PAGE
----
There’s critique defined by constructive feedback, and then there’s bullying defined in many ways, from dog-piling in the comments or reply sections to doxxing to videos targeting individuals for harassment. Appearance, families, and lived experiences aren’t the foundations for critiques: Star Wars is.

Critique leads to growth, new ideas, and better understanding (of each other and of the Star Wars universe). Bullying leads to fear (and we all know that leads to anger and to hate). It’s not just a power imbalance, though, with bullying and toxicity, it’s a fandom imbalance. When the bad outweighs the good, when the interactions become too much, when friends worry for the safety of other friends: this is the problem. Fandom isn’t perfect, but even in its imperfect state these behaviours have no place. 

Project Stardust started — and continues to function — as a place where a group of women and non-binary femmes can speak to their experiences, to their ideas, and to why Star Wars is the best thing ever. We came together with similar experiences, albeit at differing levels, having seen the most imperfect parts of fandom; we range from 1977 “original” fans to brand new fans just discovering all that Star Wars is. We want to make our little corner perfectly imperfect as we learn and grow. Do I wish none of us felt it was necessary? Yes! Do I wish that every single Star Wars fan never experiences gatekeeping or harassment or other “imperfections” in their fandom experience? Of course! 

Unfortunately, I know there are people who have been negatively impacted by gatekeeping and harassment, and I know people who’ve been entirely turned away by the negativity that this fandom sometimes slides into. And I know people who have not experienced that. Rather than turn away from these differences or deny people’s lived experiences, we should accept them and use them to learn about each other. These differences give us an opportunity to explore our fandom and make it a better place. These differences don’t mean we stop trying, or that we stop loving Star Wars and our corners of the fandom. We keep loving, we keep writing, we keep geeking out over the latest rumour and head canon.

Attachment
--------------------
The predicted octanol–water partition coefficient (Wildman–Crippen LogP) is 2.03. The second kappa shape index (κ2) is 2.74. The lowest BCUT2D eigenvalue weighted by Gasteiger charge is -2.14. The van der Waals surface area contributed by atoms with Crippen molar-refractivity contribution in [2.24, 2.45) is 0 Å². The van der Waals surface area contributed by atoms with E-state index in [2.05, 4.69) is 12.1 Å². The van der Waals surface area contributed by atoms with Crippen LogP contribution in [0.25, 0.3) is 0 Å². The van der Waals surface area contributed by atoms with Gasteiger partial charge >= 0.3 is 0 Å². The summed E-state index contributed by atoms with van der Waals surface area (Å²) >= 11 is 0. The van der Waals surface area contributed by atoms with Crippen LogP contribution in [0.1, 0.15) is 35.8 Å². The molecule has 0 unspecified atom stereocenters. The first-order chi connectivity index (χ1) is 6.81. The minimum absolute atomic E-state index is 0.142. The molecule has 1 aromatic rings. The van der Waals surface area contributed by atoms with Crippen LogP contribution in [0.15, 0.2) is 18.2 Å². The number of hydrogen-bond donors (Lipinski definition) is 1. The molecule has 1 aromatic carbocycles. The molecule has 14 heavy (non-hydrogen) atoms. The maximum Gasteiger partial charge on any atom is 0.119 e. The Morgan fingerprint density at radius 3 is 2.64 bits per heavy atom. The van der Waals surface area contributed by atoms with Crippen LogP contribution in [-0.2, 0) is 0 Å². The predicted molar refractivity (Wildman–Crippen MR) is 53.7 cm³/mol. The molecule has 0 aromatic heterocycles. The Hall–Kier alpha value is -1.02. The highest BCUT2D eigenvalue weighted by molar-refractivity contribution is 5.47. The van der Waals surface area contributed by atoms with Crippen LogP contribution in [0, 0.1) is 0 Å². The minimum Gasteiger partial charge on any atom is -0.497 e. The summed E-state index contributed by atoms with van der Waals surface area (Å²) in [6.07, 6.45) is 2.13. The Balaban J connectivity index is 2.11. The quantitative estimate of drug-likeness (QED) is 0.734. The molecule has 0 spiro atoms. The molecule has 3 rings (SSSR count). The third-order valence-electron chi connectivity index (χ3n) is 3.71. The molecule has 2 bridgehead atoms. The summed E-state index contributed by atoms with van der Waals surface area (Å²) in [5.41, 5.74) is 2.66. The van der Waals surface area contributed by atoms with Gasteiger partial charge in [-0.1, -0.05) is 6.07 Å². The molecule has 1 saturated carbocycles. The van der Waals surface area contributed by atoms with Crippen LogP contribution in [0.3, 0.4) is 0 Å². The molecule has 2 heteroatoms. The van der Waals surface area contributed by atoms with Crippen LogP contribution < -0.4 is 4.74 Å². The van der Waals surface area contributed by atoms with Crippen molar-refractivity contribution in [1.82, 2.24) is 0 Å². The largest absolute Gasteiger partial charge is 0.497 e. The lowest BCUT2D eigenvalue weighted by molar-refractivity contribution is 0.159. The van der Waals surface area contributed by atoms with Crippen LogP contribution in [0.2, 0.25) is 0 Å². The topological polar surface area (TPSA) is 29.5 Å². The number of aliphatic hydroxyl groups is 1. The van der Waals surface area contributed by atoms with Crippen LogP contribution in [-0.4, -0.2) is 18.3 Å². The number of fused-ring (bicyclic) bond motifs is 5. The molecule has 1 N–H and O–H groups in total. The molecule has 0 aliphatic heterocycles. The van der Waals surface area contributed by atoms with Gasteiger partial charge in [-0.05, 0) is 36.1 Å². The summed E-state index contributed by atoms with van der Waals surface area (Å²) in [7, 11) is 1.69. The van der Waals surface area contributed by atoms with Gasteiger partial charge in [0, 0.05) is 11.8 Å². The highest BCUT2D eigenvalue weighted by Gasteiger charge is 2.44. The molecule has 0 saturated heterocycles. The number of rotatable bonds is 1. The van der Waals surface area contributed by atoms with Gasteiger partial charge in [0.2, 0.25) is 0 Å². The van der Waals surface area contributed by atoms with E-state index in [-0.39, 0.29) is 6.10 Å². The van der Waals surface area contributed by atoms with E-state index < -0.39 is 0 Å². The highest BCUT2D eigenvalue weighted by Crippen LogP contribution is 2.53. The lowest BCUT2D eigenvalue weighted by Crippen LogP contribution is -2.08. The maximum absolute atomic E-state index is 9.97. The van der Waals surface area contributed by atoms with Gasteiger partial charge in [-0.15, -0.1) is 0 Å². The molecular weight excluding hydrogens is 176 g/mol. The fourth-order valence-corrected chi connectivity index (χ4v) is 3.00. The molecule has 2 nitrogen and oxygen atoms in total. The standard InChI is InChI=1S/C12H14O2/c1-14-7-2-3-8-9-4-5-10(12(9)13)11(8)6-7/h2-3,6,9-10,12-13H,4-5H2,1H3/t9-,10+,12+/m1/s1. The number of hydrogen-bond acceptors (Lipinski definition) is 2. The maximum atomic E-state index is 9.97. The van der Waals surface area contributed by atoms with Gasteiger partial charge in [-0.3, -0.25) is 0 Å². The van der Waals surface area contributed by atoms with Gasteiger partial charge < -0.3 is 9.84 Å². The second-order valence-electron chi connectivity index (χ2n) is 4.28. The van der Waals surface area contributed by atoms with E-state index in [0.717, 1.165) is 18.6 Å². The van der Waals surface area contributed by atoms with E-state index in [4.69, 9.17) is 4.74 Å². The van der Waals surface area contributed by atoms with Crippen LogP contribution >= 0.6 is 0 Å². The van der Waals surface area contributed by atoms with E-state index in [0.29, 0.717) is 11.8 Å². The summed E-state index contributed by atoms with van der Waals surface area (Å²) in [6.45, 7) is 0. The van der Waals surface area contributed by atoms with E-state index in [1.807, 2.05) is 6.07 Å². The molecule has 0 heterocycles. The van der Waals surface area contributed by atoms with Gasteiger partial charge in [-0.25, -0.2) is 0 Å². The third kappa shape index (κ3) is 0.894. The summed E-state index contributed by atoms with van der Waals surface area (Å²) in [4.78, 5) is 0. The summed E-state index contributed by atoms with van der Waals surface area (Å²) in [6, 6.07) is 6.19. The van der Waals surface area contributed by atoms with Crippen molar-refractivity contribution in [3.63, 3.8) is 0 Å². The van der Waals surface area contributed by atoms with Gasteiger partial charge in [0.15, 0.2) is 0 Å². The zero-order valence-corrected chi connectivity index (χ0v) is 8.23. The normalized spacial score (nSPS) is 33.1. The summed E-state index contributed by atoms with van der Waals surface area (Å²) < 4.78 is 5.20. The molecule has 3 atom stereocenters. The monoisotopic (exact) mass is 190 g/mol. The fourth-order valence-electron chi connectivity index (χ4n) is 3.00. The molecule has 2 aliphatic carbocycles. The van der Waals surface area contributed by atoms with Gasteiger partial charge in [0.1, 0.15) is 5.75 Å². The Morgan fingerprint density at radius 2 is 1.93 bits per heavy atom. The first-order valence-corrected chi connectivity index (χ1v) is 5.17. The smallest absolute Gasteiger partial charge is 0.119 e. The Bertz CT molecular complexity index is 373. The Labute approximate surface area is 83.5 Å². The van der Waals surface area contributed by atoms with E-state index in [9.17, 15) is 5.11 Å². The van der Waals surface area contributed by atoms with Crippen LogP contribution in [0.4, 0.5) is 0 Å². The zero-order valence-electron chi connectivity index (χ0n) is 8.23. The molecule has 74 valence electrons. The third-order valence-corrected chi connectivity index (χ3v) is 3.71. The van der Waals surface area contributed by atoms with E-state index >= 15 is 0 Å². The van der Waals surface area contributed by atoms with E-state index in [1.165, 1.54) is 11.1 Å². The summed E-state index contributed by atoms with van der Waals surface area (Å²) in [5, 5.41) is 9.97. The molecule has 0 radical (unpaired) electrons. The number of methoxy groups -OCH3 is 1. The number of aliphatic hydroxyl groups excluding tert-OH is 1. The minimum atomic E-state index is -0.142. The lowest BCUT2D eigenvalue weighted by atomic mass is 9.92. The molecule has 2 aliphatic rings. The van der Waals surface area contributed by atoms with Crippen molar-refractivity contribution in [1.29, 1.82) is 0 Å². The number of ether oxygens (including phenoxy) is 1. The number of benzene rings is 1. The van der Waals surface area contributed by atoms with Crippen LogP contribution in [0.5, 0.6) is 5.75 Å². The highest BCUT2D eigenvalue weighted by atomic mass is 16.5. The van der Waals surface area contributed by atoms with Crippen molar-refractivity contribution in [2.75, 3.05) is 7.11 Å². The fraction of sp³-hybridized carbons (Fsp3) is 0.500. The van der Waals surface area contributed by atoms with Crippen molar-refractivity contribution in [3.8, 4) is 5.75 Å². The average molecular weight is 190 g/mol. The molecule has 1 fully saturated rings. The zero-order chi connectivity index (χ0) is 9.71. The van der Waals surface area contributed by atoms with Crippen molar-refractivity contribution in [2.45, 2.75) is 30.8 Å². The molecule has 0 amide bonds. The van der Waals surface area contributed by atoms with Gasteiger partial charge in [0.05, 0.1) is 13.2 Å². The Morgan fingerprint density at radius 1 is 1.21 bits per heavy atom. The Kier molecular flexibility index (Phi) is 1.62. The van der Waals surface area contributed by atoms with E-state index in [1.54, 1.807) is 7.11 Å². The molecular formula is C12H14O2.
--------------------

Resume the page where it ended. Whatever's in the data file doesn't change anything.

Everyone is human. Everyone makes mistakes. Us included. But it’s how we deal with them that defines us. It’s choosing to follow the light, to save what we love, to hope someone in the galaxy hears our cry for help and comes. It’s saying my fandom is not perfect, but I see how I can make it better. It’s taking a stand. It’s facilitating hard questions: questions that hurt to think about. It’s hoping that one day an internet stranger who disagrees with you won’t become a bully that turns your love of Star Wars into something you dread or hate. It’s hoping that Star Wars internet stranger becomes a friend over shared ideas and pin-trading. 

Star Wars is about family and friends who become family. It’s about higher ideals and always striving for that illusive perfect. Rather than giving up because it’s impossible, Star Wars shows us we keep fighting to make things better. That, maybe, one day, a Rebellion won’t be necessary. 

But for now, Star Wars fandom is a perfectly imperfect mess that can — and should — be better than what it all too often is.

[i] Here are just a few examples: 

Culture, Identities and Technology in the Star Wars Films: Essays on the Two Trilogies, edited by Carl Silvio and Tony M. Vinci. McFarland, 2007.

Busch, Caitlin. “The Best Responses to the Crazy Men-Only Cut of The Last Jedi.” SyFy Wire, 16 Jan. 2018,

Culture, Identities and Technology in the Star Wars Films: Essays on the Two Trilogies, edited by Carl Silvio and Tony M. Vinci. McFarland, 2007.

Brown, Jeffrey. “#wheresRey: Feminism, Protest, and Merchandising Sexism in Star Wars: The Force Awakens.” Feminist Media Studies, vol. 18, no. 3, 2018, pp. 335–48.

Garber, Megan. “Star Wars: The Feminism Awakens.” The Atlantic, 19 Dec. 2015,

Hillman, Melissa. “Why So Many Men Hate The Last Jedi But Can’t Agree On Why.” Bitter Gertrude, 4 Jan. 2018,

Johnson, Derek. “‘May the Force Be with Katie’: Pink Media Franchising and the Postfeminist Politics of HerUniverse.” Feminist Media Studies, vol. 14, no. 6, 2014, pp. 895–911

Smith, Ann. “A Force for Good: Why The Last Jedi Is the Most Triumphantly Feminist Star Wars Movie Yet.” The Guardian, 18 Dec. 2017,

Weekes, Princess. “The Treatment of POC & Women in The Last Jedi.” The Mary Sue, 22 Dec. 2017,

Zakarin, Jordan. “How the Alt-Right and Nostalgic Trolls Hijacked Geek Pop Culture.” SyFy Wire, 17 Jan. 2018,

For Feminism, Fandom, & Popular Culture More Generally: 

Crossley, Alison Dahl. Finding Feminism: Millennial Activists and the Unfinished Gender Revolution. New York University Press, 2017.

Ingalls, Victoria. “Sex Differences in the Creation of Fictional Heroes with Particular Emphasis on Female Heroes and Superheroes in Popular Culture: Insights from Evolutionary Psychology.” Review of General Psychology, vol. 16, no. 2, 2012, pp. 208–21.

Nally, Claire, and Angela Smith. Twenty-First Century Feminism: Forming and Performing Femininity. Palgrave Macmillan, 2015.

Palumbo, Allison. Strong, Independent, and In Love: Fighting Female Fantasies in Popular Culture. University of Kentucky, 2016,